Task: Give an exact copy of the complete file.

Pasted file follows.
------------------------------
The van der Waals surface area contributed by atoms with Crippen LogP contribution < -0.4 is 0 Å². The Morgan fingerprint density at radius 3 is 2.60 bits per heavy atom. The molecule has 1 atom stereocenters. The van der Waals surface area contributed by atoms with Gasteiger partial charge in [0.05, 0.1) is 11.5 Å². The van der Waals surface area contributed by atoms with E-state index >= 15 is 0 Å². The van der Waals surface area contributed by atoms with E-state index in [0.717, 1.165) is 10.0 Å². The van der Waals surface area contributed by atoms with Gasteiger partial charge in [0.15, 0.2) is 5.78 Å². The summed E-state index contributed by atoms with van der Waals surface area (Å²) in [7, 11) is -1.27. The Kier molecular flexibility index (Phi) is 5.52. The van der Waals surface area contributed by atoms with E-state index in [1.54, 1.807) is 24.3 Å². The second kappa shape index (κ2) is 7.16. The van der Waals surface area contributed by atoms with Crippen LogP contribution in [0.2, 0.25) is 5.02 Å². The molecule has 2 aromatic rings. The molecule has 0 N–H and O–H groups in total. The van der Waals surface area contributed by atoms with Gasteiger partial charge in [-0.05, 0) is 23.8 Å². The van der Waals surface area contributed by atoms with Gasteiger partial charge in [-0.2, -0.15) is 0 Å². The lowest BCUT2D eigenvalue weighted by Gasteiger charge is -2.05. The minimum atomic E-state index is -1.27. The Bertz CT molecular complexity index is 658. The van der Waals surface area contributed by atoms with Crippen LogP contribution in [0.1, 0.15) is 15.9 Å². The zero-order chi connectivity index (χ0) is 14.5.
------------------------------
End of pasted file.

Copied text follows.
The van der Waals surface area contributed by atoms with Crippen LogP contribution < -0.4 is 0 Å². The Morgan fingerprint density at radius 3 is 2.60 bits per heavy atom. The molecule has 1 atom stereocenters. The van der Waals surface area contributed by atoms with Gasteiger partial charge in [0.05, 0.1) is 11.5 Å². The van der Waals surface area contributed by atoms with E-state index >= 15 is 0 Å². The van der Waals surface area contributed by atoms with E-state index in [0.717, 1.165) is 10.0 Å². The van der Waals surface area contributed by atoms with Gasteiger partial charge in [0.15, 0.2) is 5.78 Å². The summed E-state index contributed by atoms with van der Waals surface area (Å²) in [7, 11) is -1.27. The Kier molecular flexibility index (Phi) is 5.52. The van der Waals surface area contributed by atoms with E-state index in [1.54, 1.807) is 24.3 Å². The second kappa shape index (κ2) is 7.16. The van der Waals surface area contributed by atoms with Crippen LogP contribution in [0.2, 0.25) is 5.02 Å². The molecule has 2 aromatic rings. The molecule has 0 N–H and O–H groups in total. The van der Waals surface area contributed by atoms with Gasteiger partial charge in [-0.05, 0) is 23.8 Å². The van der Waals surface area contributed by atoms with Gasteiger partial charge in [-0.2, -0.15) is 0 Å². The lowest BCUT2D eigenvalue weighted by Gasteiger charge is -2.05. The minimum atomic E-state index is -1.27. The Bertz CT molecular complexity index is 658. The van der Waals surface area contributed by atoms with Crippen LogP contribution in [0.1, 0.15) is 15.9 Å². The zero-order chi connectivity index (χ0) is 14.5.